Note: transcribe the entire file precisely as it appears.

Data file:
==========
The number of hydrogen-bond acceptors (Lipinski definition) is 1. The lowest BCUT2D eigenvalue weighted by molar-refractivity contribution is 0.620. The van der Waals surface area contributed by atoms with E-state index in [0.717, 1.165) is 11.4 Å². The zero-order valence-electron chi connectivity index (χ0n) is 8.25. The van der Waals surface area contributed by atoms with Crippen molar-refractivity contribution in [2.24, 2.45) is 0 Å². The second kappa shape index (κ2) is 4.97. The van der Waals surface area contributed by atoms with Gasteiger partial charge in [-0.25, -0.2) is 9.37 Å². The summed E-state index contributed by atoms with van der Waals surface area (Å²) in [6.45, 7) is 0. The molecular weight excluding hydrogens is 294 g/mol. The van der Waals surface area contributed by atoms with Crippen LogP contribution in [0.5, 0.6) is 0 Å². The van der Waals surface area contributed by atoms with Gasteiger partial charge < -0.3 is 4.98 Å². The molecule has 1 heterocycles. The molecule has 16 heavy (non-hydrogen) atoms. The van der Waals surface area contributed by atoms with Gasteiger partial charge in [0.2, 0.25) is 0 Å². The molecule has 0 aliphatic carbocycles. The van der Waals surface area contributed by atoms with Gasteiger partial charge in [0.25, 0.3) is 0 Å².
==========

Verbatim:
The number of hydrogen-bond acceptors (Lipinski definition) is 1. The lowest BCUT2D eigenvalue weighted by molar-refractivity contribution is 0.620. The van der Waals surface area contributed by atoms with E-state index in [0.717, 1.165) is 11.4 Å². The zero-order valence-electron chi connectivity index (χ0n) is 8.25. The van der Waals surface area contributed by atoms with Crippen molar-refractivity contribution in [2.24, 2.45) is 0 Å². The second kappa shape index (κ2) is 4.97. The van der Waals surface area contributed by atoms with Gasteiger partial charge in [-0.25, -0.2) is 9.37 Å². The summed E-state index contributed by atoms with van der Waals surface area (Å²) in [6.45, 7) is 0. The molecular weight excluding hydrogens is 294 g/mol. The van der Waals surface area contributed by atoms with Crippen LogP contribution in [0.5, 0.6) is 0 Å². The van der Waals surface area contributed by atoms with Gasteiger partial charge < -0.3 is 4.98 Å². The molecule has 1 heterocycles. The molecule has 16 heavy (non-hydrogen) atoms. The van der Waals surface area contributed by atoms with Gasteiger partial charge in [0.2, 0.25) is 0 Å². The molecule has 0 aliphatic carbocycles. The van der Waals surface area contributed by atoms with Gasteiger partial charge in [0.25, 0.3) is 0 Å².